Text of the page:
Cholesterol - those unwelcome fatty deposits
Cholesterol – those unwelcome fatty deposits
I can’t believe there are many of us who don’t know the word cholesterol. It wasn’t something that featured in our childhood but today the word is everywhere. We are continually warned that if we don’t take action to reduce our cholesterol to the magic 5.2 figure or below, then we are increasing our risk of a heart attack and other problems.
It all sounds very scary; but in fact because it is so much in the news, it is easier than ever before to improve our diet and reduce our cholesterol levels and subsequently our risk factors.
Cholesterol is a bit like soft wax and it is necessary because it helps us make hormones and metabolic products. However, it can also cause immense harm and too much cholesterol in our blood can end up lining our arteries which can affect the flow of blood or provide a surface for a blood clot to form.
Over 60% of us have a higher than recommended level of cholesterol, but this isn’t the simple picture indicated because there are different types of cholesterol, and some are good for us and necessary. This good cholesterol, or high density lipoprotein, can help to carry away harmful fatty deposits from our artery linings and can therefore offer a protective effect.
The bad cholesterol, or low density lipoprotein, causes cholesterol to stick to the tissues in our body including the lining of our arteries.
The magic number for a safe level of cholesterol in the blood is 5.2. It is said that if your cholesterol level is below 3.8, then it is almost impossible to develop coronary heart disease.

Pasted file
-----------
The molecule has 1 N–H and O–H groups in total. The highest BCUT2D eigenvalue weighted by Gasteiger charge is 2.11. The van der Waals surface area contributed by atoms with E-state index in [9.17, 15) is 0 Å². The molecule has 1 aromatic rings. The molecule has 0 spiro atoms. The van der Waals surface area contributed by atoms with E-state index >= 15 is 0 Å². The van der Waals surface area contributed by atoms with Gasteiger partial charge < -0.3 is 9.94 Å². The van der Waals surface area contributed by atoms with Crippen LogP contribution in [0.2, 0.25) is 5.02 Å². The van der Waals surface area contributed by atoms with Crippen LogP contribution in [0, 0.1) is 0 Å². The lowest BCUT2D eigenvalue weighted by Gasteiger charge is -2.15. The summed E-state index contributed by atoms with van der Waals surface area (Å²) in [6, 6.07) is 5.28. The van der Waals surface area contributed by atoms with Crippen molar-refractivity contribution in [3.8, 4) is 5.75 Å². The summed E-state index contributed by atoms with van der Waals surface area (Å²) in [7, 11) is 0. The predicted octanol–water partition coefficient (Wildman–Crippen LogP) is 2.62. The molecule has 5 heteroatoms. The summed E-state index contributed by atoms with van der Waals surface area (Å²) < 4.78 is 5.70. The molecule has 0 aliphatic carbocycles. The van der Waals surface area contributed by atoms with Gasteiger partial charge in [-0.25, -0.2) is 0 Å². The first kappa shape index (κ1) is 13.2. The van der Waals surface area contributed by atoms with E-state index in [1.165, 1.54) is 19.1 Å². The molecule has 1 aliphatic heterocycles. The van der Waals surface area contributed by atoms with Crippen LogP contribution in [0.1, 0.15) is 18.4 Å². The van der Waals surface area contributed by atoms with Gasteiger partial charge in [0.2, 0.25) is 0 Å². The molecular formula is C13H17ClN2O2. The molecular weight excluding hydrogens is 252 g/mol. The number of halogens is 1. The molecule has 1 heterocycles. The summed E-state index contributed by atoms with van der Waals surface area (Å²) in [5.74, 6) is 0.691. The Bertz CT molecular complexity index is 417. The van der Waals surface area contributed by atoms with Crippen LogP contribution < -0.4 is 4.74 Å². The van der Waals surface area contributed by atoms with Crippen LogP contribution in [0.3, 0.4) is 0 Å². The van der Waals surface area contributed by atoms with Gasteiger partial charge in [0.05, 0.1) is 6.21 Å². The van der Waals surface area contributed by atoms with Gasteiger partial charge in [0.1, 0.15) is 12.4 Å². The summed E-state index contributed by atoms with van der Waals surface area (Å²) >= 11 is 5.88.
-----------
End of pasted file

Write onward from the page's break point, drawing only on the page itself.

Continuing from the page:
The first thing is to get your cholesterol levels checked. This is really a quick and easy blood test and the easiest way is simply to ask your doctor for a check, or keep your eye out for pharmacies and even some supermarkets who offer free cholesterol checks every so often. You may be advised to fast for a certain amount of time before the test to achieve a good result.
A desirable result is a cholesterol level below 5.2 mmol/L. Between 5.2 and 6.2 is considered borderline and your doctor could decide to order a lipid profile to see if this level is due to bad or good cholesterol in your blood. If your cholesterol level is over 6.2 then you are deemed to be at risk.
By altering one’s diet, it is possible to change the levels of cholesterol in your blood. Saturated fat is a real problem as it can push up our bad cholesterol yet it is found in so many dairy products, animal fats, palm kernel and coconut oils and also in shortening and lard.
On the other hand soluble fibres, especially oat bran, can help reduce cholesterol levels. The vitamin Niacin, found in foods such as whole meal bread and brown rice, salmon and turkey, can also help to reduce cholesterol.
Because so much is written about cholesterol these days, we can grow a bit weary of being told how important it is for us to reduce our levels. But if you haven’t had a cholesterol check in recent years, it could be very worthwhile visiting your doctor for a test; because with a little effort most people really can bring their levels down.
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